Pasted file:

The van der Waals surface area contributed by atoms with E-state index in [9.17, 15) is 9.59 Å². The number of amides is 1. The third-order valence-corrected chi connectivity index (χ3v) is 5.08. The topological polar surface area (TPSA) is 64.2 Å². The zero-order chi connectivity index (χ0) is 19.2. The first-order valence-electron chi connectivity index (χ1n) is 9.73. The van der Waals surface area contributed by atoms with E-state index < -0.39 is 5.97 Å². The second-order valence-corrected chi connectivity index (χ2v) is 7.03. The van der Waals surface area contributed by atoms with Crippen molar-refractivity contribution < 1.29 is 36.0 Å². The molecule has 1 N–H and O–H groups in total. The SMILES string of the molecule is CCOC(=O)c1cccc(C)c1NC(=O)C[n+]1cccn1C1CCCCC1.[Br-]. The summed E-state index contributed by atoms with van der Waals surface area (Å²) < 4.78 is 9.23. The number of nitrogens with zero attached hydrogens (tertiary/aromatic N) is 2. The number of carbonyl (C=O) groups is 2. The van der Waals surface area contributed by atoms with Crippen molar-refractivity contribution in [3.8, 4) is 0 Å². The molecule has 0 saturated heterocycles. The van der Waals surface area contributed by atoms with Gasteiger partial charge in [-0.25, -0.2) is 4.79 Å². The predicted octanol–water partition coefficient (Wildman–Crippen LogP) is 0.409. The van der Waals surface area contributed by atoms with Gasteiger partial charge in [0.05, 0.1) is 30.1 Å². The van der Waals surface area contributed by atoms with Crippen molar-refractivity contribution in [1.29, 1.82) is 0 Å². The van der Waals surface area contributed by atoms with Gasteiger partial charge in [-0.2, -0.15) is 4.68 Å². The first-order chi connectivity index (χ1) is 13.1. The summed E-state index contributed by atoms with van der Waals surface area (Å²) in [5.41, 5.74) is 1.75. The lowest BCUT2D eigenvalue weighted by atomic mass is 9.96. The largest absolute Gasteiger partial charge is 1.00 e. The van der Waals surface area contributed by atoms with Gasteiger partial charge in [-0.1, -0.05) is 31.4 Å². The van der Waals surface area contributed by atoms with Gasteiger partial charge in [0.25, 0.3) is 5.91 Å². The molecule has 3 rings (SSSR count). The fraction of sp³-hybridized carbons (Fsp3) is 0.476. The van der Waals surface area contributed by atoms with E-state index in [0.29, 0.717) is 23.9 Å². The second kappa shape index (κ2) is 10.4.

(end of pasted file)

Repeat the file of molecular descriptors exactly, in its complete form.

The van der Waals surface area contributed by atoms with E-state index in [9.17, 15) is 9.59 Å². The number of amides is 1. The third-order valence-corrected chi connectivity index (χ3v) is 5.08. The topological polar surface area (TPSA) is 64.2 Å². The zero-order chi connectivity index (χ0) is 19.2. The first-order valence-electron chi connectivity index (χ1n) is 9.73. The van der Waals surface area contributed by atoms with E-state index < -0.39 is 5.97 Å². The second-order valence-corrected chi connectivity index (χ2v) is 7.03. The van der Waals surface area contributed by atoms with Crippen molar-refractivity contribution < 1.29 is 36.0 Å². The molecule has 1 N–H and O–H groups in total. The SMILES string of the molecule is CCOC(=O)c1cccc(C)c1NC(=O)C[n+]1cccn1C1CCCCC1.[Br-]. The summed E-state index contributed by atoms with van der Waals surface area (Å²) < 4.78 is 9.23. The number of nitrogens with zero attached hydrogens (tertiary/aromatic N) is 2. The number of carbonyl (C=O) groups is 2. The van der Waals surface area contributed by atoms with Crippen molar-refractivity contribution in [3.8, 4) is 0 Å². The molecule has 0 saturated heterocycles. The van der Waals surface area contributed by atoms with Gasteiger partial charge in [-0.25, -0.2) is 4.79 Å². The predicted octanol–water partition coefficient (Wildman–Crippen LogP) is 0.409. The van der Waals surface area contributed by atoms with Gasteiger partial charge in [0.05, 0.1) is 30.1 Å². The van der Waals surface area contributed by atoms with Crippen molar-refractivity contribution in [1.29, 1.82) is 0 Å². The van der Waals surface area contributed by atoms with Gasteiger partial charge in [-0.2, -0.15) is 4.68 Å². The first-order chi connectivity index (χ1) is 13.1. The summed E-state index contributed by atoms with van der Waals surface area (Å²) in [5.41, 5.74) is 1.75. The lowest BCUT2D eigenvalue weighted by atomic mass is 9.96. The largest absolute Gasteiger partial charge is 1.00 e. The van der Waals surface area contributed by atoms with Gasteiger partial charge in [-0.1, -0.05) is 31.4 Å². The van der Waals surface area contributed by atoms with Gasteiger partial charge in [0.25, 0.3) is 5.91 Å². The molecule has 3 rings (SSSR count). The fraction of sp³-hybridized carbons (Fsp3) is 0.476. The van der Waals surface area contributed by atoms with E-state index in [0.29, 0.717) is 23.9 Å². The second kappa shape index (κ2) is 10.4.